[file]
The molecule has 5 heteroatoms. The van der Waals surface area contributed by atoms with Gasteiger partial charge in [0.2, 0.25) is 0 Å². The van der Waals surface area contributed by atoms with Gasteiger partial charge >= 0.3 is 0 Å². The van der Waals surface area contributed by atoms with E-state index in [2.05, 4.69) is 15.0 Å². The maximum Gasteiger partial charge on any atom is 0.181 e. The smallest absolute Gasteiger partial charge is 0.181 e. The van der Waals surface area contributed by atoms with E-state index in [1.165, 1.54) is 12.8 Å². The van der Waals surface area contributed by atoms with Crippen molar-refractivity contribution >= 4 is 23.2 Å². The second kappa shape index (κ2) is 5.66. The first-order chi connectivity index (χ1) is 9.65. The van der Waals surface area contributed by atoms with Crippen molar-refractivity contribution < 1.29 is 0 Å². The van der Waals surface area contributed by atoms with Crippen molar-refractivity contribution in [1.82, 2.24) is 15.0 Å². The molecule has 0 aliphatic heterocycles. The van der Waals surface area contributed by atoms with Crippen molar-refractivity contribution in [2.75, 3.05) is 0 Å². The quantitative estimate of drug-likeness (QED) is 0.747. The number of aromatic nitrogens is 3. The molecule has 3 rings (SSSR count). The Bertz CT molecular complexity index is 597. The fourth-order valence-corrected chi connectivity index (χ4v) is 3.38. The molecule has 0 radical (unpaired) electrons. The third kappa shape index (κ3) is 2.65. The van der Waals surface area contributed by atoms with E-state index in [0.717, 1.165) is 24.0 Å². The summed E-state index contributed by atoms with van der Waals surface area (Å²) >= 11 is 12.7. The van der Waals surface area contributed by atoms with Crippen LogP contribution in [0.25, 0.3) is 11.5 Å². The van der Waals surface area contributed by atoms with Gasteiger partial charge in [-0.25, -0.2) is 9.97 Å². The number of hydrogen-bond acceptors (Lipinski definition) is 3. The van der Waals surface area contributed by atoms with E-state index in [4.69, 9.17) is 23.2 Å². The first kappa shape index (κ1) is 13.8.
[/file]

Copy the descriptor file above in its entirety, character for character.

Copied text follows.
The molecule has 5 heteroatoms. The van der Waals surface area contributed by atoms with Gasteiger partial charge in [0.2, 0.25) is 0 Å². The van der Waals surface area contributed by atoms with Gasteiger partial charge >= 0.3 is 0 Å². The van der Waals surface area contributed by atoms with E-state index in [2.05, 4.69) is 15.0 Å². The maximum Gasteiger partial charge on any atom is 0.181 e. The smallest absolute Gasteiger partial charge is 0.181 e. The van der Waals surface area contributed by atoms with E-state index in [1.165, 1.54) is 12.8 Å². The van der Waals surface area contributed by atoms with Crippen molar-refractivity contribution >= 4 is 23.2 Å². The second kappa shape index (κ2) is 5.66. The first-order chi connectivity index (χ1) is 9.65. The van der Waals surface area contributed by atoms with Crippen molar-refractivity contribution < 1.29 is 0 Å². The van der Waals surface area contributed by atoms with Crippen molar-refractivity contribution in [1.82, 2.24) is 15.0 Å². The molecule has 0 aliphatic heterocycles. The van der Waals surface area contributed by atoms with Crippen molar-refractivity contribution in [2.75, 3.05) is 0 Å². The quantitative estimate of drug-likeness (QED) is 0.747. The number of aromatic nitrogens is 3. The molecule has 3 rings (SSSR count). The Bertz CT molecular complexity index is 597. The fourth-order valence-corrected chi connectivity index (χ4v) is 3.38. The molecule has 0 radical (unpaired) electrons. The third kappa shape index (κ3) is 2.65. The van der Waals surface area contributed by atoms with E-state index in [0.717, 1.165) is 24.0 Å². The summed E-state index contributed by atoms with van der Waals surface area (Å²) >= 11 is 12.7. The van der Waals surface area contributed by atoms with Crippen LogP contribution in [0.25, 0.3) is 11.5 Å². The van der Waals surface area contributed by atoms with Gasteiger partial charge in [-0.25, -0.2) is 9.97 Å². The number of hydrogen-bond acceptors (Lipinski definition) is 3. The van der Waals surface area contributed by atoms with E-state index in [4.69, 9.17) is 23.2 Å². The first kappa shape index (κ1) is 13.8.